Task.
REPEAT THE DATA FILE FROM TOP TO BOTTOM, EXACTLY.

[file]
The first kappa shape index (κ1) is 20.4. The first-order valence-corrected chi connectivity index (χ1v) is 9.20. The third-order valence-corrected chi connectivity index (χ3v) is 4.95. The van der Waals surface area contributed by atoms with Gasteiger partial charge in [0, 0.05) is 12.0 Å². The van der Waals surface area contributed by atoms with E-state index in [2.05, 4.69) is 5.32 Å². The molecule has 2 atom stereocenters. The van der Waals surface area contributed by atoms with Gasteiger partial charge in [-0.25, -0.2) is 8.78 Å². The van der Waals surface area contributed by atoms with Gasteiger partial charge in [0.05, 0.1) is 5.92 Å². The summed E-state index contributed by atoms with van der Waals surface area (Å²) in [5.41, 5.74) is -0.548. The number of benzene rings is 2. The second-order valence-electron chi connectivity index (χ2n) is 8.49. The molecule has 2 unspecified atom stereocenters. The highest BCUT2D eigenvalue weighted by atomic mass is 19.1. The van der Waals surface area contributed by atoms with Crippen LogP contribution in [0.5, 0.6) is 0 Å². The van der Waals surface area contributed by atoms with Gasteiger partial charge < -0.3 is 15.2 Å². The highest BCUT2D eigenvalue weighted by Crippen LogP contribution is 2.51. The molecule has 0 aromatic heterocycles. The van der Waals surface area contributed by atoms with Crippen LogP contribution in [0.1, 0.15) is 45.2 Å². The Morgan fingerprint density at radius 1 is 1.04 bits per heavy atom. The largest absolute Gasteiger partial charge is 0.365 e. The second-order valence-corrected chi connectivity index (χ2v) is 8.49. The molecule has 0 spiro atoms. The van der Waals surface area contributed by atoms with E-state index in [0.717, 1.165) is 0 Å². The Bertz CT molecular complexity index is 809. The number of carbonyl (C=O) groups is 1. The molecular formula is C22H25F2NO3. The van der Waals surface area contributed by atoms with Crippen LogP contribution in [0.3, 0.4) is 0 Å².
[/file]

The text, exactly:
The first kappa shape index (κ1) is 20.4. The first-order valence-corrected chi connectivity index (χ1v) is 9.20. The third-order valence-corrected chi connectivity index (χ3v) is 4.95. The van der Waals surface area contributed by atoms with Gasteiger partial charge in [0, 0.05) is 12.0 Å². The van der Waals surface area contributed by atoms with E-state index in [2.05, 4.69) is 5.32 Å². The molecule has 2 atom stereocenters. The van der Waals surface area contributed by atoms with Gasteiger partial charge in [-0.25, -0.2) is 8.78 Å². The van der Waals surface area contributed by atoms with Gasteiger partial charge in [0.05, 0.1) is 5.92 Å². The summed E-state index contributed by atoms with van der Waals surface area (Å²) in [5.41, 5.74) is -0.548. The number of benzene rings is 2. The second-order valence-electron chi connectivity index (χ2n) is 8.49. The molecule has 2 unspecified atom stereocenters. The highest BCUT2D eigenvalue weighted by atomic mass is 19.1. The van der Waals surface area contributed by atoms with Crippen LogP contribution in [0.5, 0.6) is 0 Å². The van der Waals surface area contributed by atoms with Gasteiger partial charge < -0.3 is 15.2 Å². The highest BCUT2D eigenvalue weighted by Crippen LogP contribution is 2.51. The molecule has 0 aromatic heterocycles. The van der Waals surface area contributed by atoms with Crippen LogP contribution in [0.1, 0.15) is 45.2 Å². The Morgan fingerprint density at radius 1 is 1.04 bits per heavy atom. The largest absolute Gasteiger partial charge is 0.365 e. The second-order valence-corrected chi connectivity index (χ2v) is 8.49. The molecule has 0 spiro atoms. The van der Waals surface area contributed by atoms with E-state index in [0.717, 1.165) is 0 Å². The Bertz CT molecular complexity index is 809. The number of carbonyl (C=O) groups is 1. The molecular formula is C22H25F2NO3. The van der Waals surface area contributed by atoms with Crippen LogP contribution in [0.3, 0.4) is 0 Å².